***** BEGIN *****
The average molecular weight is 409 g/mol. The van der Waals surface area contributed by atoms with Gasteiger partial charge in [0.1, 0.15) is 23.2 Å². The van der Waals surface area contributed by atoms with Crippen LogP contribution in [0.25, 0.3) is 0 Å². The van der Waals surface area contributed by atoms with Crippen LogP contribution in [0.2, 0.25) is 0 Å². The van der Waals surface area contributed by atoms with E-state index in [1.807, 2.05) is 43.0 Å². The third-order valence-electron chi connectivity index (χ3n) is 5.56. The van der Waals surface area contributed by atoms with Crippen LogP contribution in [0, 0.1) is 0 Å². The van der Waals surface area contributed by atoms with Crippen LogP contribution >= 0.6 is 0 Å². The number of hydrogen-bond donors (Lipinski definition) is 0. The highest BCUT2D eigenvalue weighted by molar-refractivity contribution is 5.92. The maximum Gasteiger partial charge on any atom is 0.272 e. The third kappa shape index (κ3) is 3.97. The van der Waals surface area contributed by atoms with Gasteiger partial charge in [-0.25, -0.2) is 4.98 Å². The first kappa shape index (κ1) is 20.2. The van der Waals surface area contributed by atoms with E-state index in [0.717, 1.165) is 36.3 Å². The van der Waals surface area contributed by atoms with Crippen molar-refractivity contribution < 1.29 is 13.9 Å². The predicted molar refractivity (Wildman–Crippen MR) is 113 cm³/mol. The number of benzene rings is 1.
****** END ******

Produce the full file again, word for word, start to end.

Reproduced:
The average molecular weight is 409 g/mol. The van der Waals surface area contributed by atoms with Gasteiger partial charge in [0.1, 0.15) is 23.2 Å². The van der Waals surface area contributed by atoms with Crippen LogP contribution in [0.25, 0.3) is 0 Å². The van der Waals surface area contributed by atoms with Crippen LogP contribution in [0.2, 0.25) is 0 Å². The van der Waals surface area contributed by atoms with E-state index in [1.807, 2.05) is 43.0 Å². The third-order valence-electron chi connectivity index (χ3n) is 5.56. The van der Waals surface area contributed by atoms with Crippen LogP contribution in [0, 0.1) is 0 Å². The van der Waals surface area contributed by atoms with Crippen LogP contribution >= 0.6 is 0 Å². The number of hydrogen-bond donors (Lipinski definition) is 0. The highest BCUT2D eigenvalue weighted by molar-refractivity contribution is 5.92. The maximum Gasteiger partial charge on any atom is 0.272 e. The third kappa shape index (κ3) is 3.97. The van der Waals surface area contributed by atoms with Gasteiger partial charge in [-0.25, -0.2) is 4.98 Å². The first kappa shape index (κ1) is 20.2. The van der Waals surface area contributed by atoms with E-state index in [0.717, 1.165) is 36.3 Å². The van der Waals surface area contributed by atoms with Crippen molar-refractivity contribution < 1.29 is 13.9 Å². The predicted molar refractivity (Wildman–Crippen MR) is 113 cm³/mol. The number of benzene rings is 1.